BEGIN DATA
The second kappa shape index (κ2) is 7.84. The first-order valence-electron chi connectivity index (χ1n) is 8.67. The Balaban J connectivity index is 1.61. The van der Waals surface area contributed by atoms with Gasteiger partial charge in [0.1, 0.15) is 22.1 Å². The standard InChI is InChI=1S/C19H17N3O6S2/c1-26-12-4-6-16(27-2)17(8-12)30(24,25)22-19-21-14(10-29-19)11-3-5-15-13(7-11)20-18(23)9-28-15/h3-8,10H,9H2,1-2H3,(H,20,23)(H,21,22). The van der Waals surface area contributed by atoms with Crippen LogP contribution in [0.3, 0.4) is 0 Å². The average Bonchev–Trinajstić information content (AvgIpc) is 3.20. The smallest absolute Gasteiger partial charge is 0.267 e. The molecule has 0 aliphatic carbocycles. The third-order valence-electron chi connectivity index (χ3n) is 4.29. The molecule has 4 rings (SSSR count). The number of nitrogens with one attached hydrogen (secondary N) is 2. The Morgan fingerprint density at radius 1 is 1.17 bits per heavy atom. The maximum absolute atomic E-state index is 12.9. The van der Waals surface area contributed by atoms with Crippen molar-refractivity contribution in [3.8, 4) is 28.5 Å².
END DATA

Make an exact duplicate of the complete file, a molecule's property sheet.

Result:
The second kappa shape index (κ2) is 7.84. The first-order valence-electron chi connectivity index (χ1n) is 8.67. The Balaban J connectivity index is 1.61. The van der Waals surface area contributed by atoms with Gasteiger partial charge in [0.1, 0.15) is 22.1 Å². The standard InChI is InChI=1S/C19H17N3O6S2/c1-26-12-4-6-16(27-2)17(8-12)30(24,25)22-19-21-14(10-29-19)11-3-5-15-13(7-11)20-18(23)9-28-15/h3-8,10H,9H2,1-2H3,(H,20,23)(H,21,22). The van der Waals surface area contributed by atoms with Crippen LogP contribution in [0.3, 0.4) is 0 Å². The average Bonchev–Trinajstić information content (AvgIpc) is 3.20. The smallest absolute Gasteiger partial charge is 0.267 e. The molecule has 0 aliphatic carbocycles. The third-order valence-electron chi connectivity index (χ3n) is 4.29. The molecule has 4 rings (SSSR count). The number of nitrogens with one attached hydrogen (secondary N) is 2. The Morgan fingerprint density at radius 1 is 1.17 bits per heavy atom. The maximum absolute atomic E-state index is 12.9. The van der Waals surface area contributed by atoms with Crippen molar-refractivity contribution in [3.8, 4) is 28.5 Å².